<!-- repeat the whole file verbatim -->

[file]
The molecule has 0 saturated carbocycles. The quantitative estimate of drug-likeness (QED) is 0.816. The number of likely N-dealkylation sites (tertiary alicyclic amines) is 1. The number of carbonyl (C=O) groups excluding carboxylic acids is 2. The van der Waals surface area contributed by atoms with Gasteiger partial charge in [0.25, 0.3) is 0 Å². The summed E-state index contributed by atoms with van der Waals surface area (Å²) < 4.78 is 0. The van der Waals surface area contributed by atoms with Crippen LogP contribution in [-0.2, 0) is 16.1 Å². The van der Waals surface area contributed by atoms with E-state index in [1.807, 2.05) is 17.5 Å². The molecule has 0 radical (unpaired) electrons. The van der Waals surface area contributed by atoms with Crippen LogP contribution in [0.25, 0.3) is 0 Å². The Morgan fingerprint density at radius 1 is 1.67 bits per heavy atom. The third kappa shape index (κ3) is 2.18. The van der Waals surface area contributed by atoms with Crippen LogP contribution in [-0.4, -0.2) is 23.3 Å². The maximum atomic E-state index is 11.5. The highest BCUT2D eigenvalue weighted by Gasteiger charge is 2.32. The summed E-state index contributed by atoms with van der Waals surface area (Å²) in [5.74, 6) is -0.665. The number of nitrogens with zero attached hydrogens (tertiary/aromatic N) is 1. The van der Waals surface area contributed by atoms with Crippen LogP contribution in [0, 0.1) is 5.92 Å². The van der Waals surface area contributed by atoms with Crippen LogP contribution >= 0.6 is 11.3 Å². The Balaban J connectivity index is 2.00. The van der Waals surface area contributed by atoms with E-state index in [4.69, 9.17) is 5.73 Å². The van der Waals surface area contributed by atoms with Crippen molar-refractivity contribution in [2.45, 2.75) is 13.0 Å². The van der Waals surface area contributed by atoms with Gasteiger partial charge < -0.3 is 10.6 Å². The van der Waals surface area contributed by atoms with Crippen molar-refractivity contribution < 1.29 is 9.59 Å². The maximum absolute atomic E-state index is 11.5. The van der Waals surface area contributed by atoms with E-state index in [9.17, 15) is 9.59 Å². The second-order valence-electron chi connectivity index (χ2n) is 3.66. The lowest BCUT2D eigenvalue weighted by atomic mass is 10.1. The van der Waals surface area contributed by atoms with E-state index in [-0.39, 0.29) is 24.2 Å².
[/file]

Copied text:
The molecule has 0 saturated carbocycles. The quantitative estimate of drug-likeness (QED) is 0.816. The number of likely N-dealkylation sites (tertiary alicyclic amines) is 1. The number of carbonyl (C=O) groups excluding carboxylic acids is 2. The van der Waals surface area contributed by atoms with Gasteiger partial charge in [0.25, 0.3) is 0 Å². The summed E-state index contributed by atoms with van der Waals surface area (Å²) < 4.78 is 0. The van der Waals surface area contributed by atoms with Crippen LogP contribution in [-0.2, 0) is 16.1 Å². The van der Waals surface area contributed by atoms with E-state index in [1.807, 2.05) is 17.5 Å². The molecule has 0 radical (unpaired) electrons. The van der Waals surface area contributed by atoms with Crippen LogP contribution in [0.25, 0.3) is 0 Å². The Morgan fingerprint density at radius 1 is 1.67 bits per heavy atom. The third kappa shape index (κ3) is 2.18. The van der Waals surface area contributed by atoms with Crippen LogP contribution in [-0.4, -0.2) is 23.3 Å². The maximum atomic E-state index is 11.5. The highest BCUT2D eigenvalue weighted by Gasteiger charge is 2.32. The summed E-state index contributed by atoms with van der Waals surface area (Å²) in [5.74, 6) is -0.665. The number of nitrogens with zero attached hydrogens (tertiary/aromatic N) is 1. The van der Waals surface area contributed by atoms with Crippen LogP contribution in [0, 0.1) is 5.92 Å². The van der Waals surface area contributed by atoms with Crippen LogP contribution >= 0.6 is 11.3 Å². The Balaban J connectivity index is 2.00. The van der Waals surface area contributed by atoms with E-state index in [4.69, 9.17) is 5.73 Å². The van der Waals surface area contributed by atoms with Crippen molar-refractivity contribution in [2.45, 2.75) is 13.0 Å². The van der Waals surface area contributed by atoms with Gasteiger partial charge < -0.3 is 10.6 Å². The van der Waals surface area contributed by atoms with Crippen molar-refractivity contribution < 1.29 is 9.59 Å². The maximum absolute atomic E-state index is 11.5. The van der Waals surface area contributed by atoms with E-state index in [9.17, 15) is 9.59 Å². The second-order valence-electron chi connectivity index (χ2n) is 3.66. The lowest BCUT2D eigenvalue weighted by atomic mass is 10.1. The van der Waals surface area contributed by atoms with E-state index in [-0.39, 0.29) is 24.2 Å².